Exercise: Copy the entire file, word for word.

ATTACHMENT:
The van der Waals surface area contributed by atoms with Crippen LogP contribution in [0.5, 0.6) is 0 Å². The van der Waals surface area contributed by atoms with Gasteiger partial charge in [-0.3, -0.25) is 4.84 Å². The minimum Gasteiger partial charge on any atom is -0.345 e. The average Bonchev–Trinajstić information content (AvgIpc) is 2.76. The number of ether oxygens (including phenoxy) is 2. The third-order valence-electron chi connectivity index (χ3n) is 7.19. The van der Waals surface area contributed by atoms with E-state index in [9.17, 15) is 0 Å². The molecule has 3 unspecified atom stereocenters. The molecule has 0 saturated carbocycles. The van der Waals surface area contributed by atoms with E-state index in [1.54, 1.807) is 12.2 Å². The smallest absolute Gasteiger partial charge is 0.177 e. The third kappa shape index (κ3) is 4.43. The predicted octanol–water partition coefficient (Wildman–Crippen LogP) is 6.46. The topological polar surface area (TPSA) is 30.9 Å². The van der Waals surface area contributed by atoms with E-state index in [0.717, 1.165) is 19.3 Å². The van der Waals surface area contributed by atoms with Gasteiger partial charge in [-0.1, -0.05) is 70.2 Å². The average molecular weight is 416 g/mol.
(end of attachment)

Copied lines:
The van der Waals surface area contributed by atoms with Crippen LogP contribution in [0.5, 0.6) is 0 Å². The van der Waals surface area contributed by atoms with Gasteiger partial charge in [-0.3, -0.25) is 4.84 Å². The minimum Gasteiger partial charge on any atom is -0.345 e. The average Bonchev–Trinajstić information content (AvgIpc) is 2.76. The number of ether oxygens (including phenoxy) is 2. The third-order valence-electron chi connectivity index (χ3n) is 7.19. The van der Waals surface area contributed by atoms with E-state index in [9.17, 15) is 0 Å². The molecule has 3 unspecified atom stereocenters. The molecule has 0 saturated carbocycles. The van der Waals surface area contributed by atoms with E-state index in [1.54, 1.807) is 12.2 Å². The smallest absolute Gasteiger partial charge is 0.177 e. The third kappa shape index (κ3) is 4.43. The predicted octanol–water partition coefficient (Wildman–Crippen LogP) is 6.46. The topological polar surface area (TPSA) is 30.9 Å². The van der Waals surface area contributed by atoms with E-state index in [0.717, 1.165) is 19.3 Å². The van der Waals surface area contributed by atoms with Gasteiger partial charge in [-0.1, -0.05) is 70.2 Å². The average molecular weight is 416 g/mol.